Last Updated on July 1, 2022 by Electricalvolt
The process alarm is initiated for early warning to take preventive action well in advance. In this article, we will discuss the process alarm & its types.
Table of contents
What is a Process alarm?
Generally, an alarm means something which requires attention. Just as you set an alarm on your mobile phone, which would alert you at that particular time.
In a process plant (Oil & gas, cement, power generation or petrochemical, etc.) an alarm indicates that there has something uncommon happened and it requires the control room operator’s attention.
The alarm usually triggers in a plant in an audiovisual format i.e. the alarm is shown on an operator screen (HMI) and there will be an audible horn also.
As already told, an alarm indicates an abnormal situation or developing abnormal situations. So the control room operator has to acknowledge the alarm and has to take preventive actions in order to keep the plant safe and to avoid any sort of process disturbances
We can categorize the alarms into various categories. Let’s discuss each one of them in detail.
Types of Process Alarm
There are four types of process alarm.
- Frequent Alarm
- Nuisance Alarm
- Standing Alarm
- Suppressed Alarm
The alarm which frequently changes its state from Normal state to Alarm state is termed a frequent alarm.
The below trend highlights a frequent alarm, as the observed process signal is frequently crossing the alarm limit (marked in red dotted color) triggering an alarm.
Abnormal operations or faulty instruments cause frequent alarms.
Frequent alarms are often calculated in terms of counts. So, if an alarm triggers 60 times in a day we will say that the count of alarm count is 60 on that particular day.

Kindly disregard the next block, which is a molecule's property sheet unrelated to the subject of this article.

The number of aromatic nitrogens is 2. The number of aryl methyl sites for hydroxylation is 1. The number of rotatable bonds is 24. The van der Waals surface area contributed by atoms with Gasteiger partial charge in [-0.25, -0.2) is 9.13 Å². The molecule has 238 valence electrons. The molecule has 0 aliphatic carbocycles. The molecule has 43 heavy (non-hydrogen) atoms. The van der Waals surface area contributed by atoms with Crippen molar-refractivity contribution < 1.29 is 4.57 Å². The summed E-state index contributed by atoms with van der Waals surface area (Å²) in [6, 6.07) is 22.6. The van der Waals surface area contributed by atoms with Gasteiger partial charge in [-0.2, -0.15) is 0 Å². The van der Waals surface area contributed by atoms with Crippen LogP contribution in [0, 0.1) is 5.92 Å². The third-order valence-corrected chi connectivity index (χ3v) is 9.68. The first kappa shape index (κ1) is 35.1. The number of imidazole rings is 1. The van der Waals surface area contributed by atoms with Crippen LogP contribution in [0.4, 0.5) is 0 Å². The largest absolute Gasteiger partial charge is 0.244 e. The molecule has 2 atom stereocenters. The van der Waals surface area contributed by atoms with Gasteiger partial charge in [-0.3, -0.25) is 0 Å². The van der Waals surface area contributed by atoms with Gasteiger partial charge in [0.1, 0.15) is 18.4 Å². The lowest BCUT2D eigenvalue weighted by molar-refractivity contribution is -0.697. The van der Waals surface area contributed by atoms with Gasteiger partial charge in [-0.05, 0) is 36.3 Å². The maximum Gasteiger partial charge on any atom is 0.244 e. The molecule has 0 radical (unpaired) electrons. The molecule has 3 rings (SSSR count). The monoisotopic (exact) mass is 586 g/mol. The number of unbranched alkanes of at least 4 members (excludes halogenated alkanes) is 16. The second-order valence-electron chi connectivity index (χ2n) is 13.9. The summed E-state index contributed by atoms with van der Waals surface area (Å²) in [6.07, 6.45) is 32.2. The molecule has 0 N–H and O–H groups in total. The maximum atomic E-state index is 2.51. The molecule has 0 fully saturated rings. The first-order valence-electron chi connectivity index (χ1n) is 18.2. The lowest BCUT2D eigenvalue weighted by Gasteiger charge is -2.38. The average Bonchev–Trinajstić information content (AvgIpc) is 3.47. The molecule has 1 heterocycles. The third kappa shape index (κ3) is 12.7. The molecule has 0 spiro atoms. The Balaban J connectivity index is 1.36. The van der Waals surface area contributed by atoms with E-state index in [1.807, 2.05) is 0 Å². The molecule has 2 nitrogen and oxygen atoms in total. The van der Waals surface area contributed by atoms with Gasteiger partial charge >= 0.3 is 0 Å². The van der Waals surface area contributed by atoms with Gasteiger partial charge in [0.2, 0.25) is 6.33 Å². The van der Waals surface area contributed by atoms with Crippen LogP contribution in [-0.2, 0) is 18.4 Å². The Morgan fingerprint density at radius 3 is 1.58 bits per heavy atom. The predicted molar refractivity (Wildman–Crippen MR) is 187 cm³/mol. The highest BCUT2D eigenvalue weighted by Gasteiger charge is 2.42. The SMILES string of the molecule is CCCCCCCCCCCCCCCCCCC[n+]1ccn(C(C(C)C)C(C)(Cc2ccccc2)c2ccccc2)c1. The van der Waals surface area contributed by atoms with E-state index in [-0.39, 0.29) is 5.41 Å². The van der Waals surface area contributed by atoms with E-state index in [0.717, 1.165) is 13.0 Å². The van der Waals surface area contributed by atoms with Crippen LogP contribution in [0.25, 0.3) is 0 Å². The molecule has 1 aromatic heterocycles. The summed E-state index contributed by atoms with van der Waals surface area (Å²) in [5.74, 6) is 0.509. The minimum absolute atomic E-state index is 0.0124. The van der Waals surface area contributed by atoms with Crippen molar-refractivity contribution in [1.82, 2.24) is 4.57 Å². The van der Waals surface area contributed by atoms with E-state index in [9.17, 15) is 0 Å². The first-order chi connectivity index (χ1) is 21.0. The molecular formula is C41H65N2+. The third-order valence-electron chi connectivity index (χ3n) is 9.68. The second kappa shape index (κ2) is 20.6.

If an alarm triggers quite a high no. of times in a short period of time (say in a few hours/minutes) then it can be termed as a chattering alarm. Process signal changes its state from normal to alarm and again alarm to normal very frequently.
The below-given trend highlights a chattering alarm. We call these alarms a Chattering alarm, as they create unwanted disturbance to the control room operator. They are a type of frequent alarm only, however nuisance alarm count is much more compared to normal frequent alarm.
Alarms that remain in an alarm state for a long time are termed standing alarms. Tags that remain in alarm state from a few hours to several days/months/years are termed a standing alarm. For eg., if a level of a tank is always below the low alarm limit then the low alarm will become a standing alarm till the level normalizes.
The standing alarm can occur in the following scenarios-
- Abnormal operation-If any equipment operates in abnormal condition for a longer period of time, it will trigger a standing alarm. For eg. if a line pressure is continuously above the operating range it will trigger a high pressure standing alarm.
- Faulty equipment-If any equipment/device is faulty for a long time, it will initiate a standing alarm. For example, a faulty smoke detector continuously detecting a smoke and thus triggering a standing alarm. For faulty equipment case, generally we suppress or inhibit the alarm till the time it is rectified.
Alarms that are suppressed or inhibited from activating are termed suppressed or inhibited alarms.
There is a need for alarm suppression in the following cases.
If any instrument is faulty and is giving an absurd or false reading, then we generally suppress the alarms configured to that tag. For example – A faulty level transmitter is giving a false reading which triggers a false alarm, then we suppress that alarm to avoid any panic to the control room operator.
Equipment under maintenance/shutdown
if any equipment is in maintenance mode then we suppress the alarm related to that equipment to avoid triggering unwanted alarms. For eg. If any tank is being emptied out for maintenance, then we suppress the low-level alarms of the connected level transmitters.
This is normally done on alarms that trigger when certain equipment gets stopped. For eg. If any pump is used for a small period of time (say a few hours) in a day. Then, we configure dynamic suppression on alarms related to those pumps, which would otherwise trigger when the pump stops.
Suppressed or inhibited alarms will not be displayed on the Alarm screen (HMI) as they are suppressed.